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[fair-ish] /ˈfɛər ɪʃ/
moderately good, large, or well:
a fairish income.
moderately light in color:
a fairish complexion.
Origin of fairish
1605-15; fair1 + -ish1 Unabridged
Based on the Random House Dictionary, © Random House, Inc. 2015.
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Examples from the Web for fairish
Historical Examples
  • By luck and good conduct he had managed to get the wee boat a fairish way out.

    Harbor Tales Down North Norman Duncan
  • She was consuming a fairish stretch of open water at a high speed.

    The Cruise of the Dry Dock T. S. Stribling
  • Early dawn saw us in motion, with lovely weather, a fairish road, and men in high health and spirits.

  • "fairish," the other replied evasively; and Taylor grew suspicious.

    Colonial Born G. Firth Scott
  • "You'll find Ruggles fairish enough after you've got used to his ways," put in the Honourable George.

    Ruggles of Red Gap Harry Leon Wilson
  • Then we got a fairish breeze; but we can get nothing in moderation.

    Life of John Coleridge Patteson Charlotte M. Yonge
  • A couple of fairish paddles were chipped out of bits of driftwood, and a towline a hundred feet long was made of lariats.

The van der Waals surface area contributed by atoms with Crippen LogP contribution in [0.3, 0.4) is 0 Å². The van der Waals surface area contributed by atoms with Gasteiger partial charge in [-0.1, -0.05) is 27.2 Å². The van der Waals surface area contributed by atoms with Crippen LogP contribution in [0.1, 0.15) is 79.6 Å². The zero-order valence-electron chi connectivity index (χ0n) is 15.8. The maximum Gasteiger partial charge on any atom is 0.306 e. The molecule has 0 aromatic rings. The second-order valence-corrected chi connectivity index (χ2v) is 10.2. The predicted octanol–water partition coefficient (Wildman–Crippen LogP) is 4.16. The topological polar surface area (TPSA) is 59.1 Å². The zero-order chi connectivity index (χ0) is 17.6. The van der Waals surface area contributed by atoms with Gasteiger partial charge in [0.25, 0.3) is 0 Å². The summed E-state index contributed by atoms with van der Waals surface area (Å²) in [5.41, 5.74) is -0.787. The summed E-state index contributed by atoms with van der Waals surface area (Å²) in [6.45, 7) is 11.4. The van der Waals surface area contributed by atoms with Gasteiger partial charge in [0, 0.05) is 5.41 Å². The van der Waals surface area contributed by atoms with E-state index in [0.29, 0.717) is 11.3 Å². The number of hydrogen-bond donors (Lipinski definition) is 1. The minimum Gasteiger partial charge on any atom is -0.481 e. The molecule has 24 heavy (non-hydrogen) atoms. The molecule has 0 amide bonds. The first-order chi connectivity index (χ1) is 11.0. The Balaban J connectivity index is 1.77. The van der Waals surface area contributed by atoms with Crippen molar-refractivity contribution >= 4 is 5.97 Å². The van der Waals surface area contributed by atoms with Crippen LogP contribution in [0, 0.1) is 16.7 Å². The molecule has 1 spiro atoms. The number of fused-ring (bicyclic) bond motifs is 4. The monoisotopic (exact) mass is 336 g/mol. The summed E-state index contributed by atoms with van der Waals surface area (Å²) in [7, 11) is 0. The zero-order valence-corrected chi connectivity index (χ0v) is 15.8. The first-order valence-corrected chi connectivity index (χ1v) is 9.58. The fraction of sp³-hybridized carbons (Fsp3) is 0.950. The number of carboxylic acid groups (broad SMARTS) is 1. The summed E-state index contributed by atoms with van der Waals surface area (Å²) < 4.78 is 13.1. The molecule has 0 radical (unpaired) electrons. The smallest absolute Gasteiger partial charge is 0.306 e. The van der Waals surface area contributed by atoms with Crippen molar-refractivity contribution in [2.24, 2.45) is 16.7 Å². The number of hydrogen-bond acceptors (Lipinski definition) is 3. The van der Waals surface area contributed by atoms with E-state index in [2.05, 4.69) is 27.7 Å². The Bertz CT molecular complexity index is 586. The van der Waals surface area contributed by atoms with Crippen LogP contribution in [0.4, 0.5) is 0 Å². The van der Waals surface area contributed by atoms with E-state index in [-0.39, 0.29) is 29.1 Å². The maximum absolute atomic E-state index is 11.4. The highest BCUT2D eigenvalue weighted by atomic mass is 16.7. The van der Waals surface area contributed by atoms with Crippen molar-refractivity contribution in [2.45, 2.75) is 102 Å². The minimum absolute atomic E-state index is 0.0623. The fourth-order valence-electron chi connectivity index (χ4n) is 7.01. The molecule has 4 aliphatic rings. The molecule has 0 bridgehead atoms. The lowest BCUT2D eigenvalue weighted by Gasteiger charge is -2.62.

Overland John William De Forest
  • It was a business as had been established some time—a fairish business it was.

  • Then he spoke aloud: 'Well, sir, I'm a fairish specimen of a boy, I think.'

  • I have been over it a fairish number of times, but I have never been able to get the hang of it.

    Three Men in a Boat Jerome K. Jerome
British Dictionary definitions for fairish


moderately good, well, etc
(of the hair, complexion, etc) moderately light in colour
Collins English Dictionary - Complete & Unabridged 2012 Digital Edition
© William Collins Sons & Co. Ltd. 1979, 1986 © HarperCollins
Publishers 1998, 2000, 2003, 2005, 2006, 2007, 2009, 2012
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